Pakistan tribal leader denies Indian support
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Pakistan tribal leader denies Indian support

Nawab Akbar Bugti has denied claims by President Pervez Musharraf that his group is being supported by New Delhi.

india Updated: Jan 14, 2006 12:56 IST

Pakistan's powerful tribal chieftain Nawab Akbar Bugti has denied claims by President Pervez Musharraf that his group is being supported by New Delhi, an Indian newspaper reported on Thursday.

"President Musharraf is using his favourite weapon—lies," Bugtisaid in a satellite-phone interview from his headquarters at Dera Bugti town in Pakistan's volatile southwestern Balochistan province.

"His objective is to defame the legitimate demands of the people of Balochistan."

Musharraf said in an interview with an Indian television channel that there was proof that nuclear rival India was providing support to the tribal insurgency in Balochistan.

Indian involvement, he added, included "financial support" and "support in kind".

The elderly, white-bearded Bugti, however, flatly denied the charge.

"What is the need for us to take anything from anyone," he asked. "The weapons we are now using flowed into this region when the United States financed the jihad (holy war) in Afghanistan," he said.

"It was the Inter-Services Intelligence which distributed them to Afghanistan, Iran, Jammu and Kashmir -- and to us in Balochistan," he added, referring to the ISI, Pakistan's intelligence agency.

The cost of acquiring weapons was minimal because of their easy availability, he added. In the latest violence to rock the province, Pakistani forces shot dead 12 suspected tribal militants on Wednesday after a roadside bomb blast killed three soldiers, a government official said.

Opposition parties in Balochistan accuse the government of using helicopter gunships and warplanes to rocket and bomb civilians.

India said last month it had noted these allegations with concern and said it hoped Islamabad would show "restraint".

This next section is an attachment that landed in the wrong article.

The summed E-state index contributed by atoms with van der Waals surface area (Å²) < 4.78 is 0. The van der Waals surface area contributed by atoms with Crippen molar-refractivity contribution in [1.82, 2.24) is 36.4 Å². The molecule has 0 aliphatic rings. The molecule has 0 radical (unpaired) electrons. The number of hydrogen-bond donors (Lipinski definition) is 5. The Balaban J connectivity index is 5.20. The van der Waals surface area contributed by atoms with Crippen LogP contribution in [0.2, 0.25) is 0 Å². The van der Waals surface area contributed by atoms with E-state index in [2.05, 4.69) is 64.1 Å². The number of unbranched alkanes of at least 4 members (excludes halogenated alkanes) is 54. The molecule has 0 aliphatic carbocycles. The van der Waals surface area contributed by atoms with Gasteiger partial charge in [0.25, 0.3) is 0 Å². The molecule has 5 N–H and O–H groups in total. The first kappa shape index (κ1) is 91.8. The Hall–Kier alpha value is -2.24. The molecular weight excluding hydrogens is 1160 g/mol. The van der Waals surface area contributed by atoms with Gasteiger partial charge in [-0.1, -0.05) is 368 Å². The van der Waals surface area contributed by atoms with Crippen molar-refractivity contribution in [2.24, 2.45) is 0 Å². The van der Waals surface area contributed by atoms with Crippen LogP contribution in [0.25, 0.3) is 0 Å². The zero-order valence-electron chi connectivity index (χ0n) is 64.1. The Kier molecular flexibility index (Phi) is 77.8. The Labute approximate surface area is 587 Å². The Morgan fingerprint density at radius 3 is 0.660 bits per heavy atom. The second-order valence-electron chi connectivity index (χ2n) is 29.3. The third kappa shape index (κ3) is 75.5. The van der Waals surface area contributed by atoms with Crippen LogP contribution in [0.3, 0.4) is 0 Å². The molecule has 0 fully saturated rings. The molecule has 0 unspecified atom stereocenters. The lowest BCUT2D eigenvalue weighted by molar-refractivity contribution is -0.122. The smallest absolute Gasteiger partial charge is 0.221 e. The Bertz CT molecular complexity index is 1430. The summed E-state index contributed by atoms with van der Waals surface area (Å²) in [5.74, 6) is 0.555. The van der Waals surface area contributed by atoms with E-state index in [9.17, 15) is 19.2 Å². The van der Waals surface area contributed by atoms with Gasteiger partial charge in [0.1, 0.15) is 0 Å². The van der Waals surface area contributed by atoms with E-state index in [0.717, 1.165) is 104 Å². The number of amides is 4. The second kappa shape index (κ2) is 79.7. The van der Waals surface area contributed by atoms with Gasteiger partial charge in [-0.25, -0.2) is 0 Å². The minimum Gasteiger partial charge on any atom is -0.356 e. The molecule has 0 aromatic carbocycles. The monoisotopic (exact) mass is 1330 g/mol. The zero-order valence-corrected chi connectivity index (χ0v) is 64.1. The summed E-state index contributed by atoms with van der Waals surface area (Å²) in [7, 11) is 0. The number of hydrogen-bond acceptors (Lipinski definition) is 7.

Musharraf responded by saying he was "annoyed" and "disappointed" by the statements. New Delhi has a strategic interest in Balochistan as a proposed gas pipeline from Iran to India is slated to pass through the region.

Bugti warned that Baluchistan insurgents would continue attacks on both existing and future pipelines.

"India-Pakistan peace is something for them to deal with, not us. We want our rights -- a fair share of the revenues from our country's resources," he said.

The arch-rivals began a peace process two years ago which has so far produced a number of largely symbolic steps, including cross-border bus services and the resumption of sporting ties, but progress has been sluggish on central issues, including their bitter dispute over Kashmir.

Balochistan tribesmen have waged a revolt against the central government in the province during the past year and a half, targeting government installations, railway tracks and gas facilities with bombs and rockets.

They are demanding a bigger share of the region's natural resources and jobs in state projects as well as more political rights, and they also oppose the setting up of military garrisons.

First Published: Jan 12, 2006 15:40 IST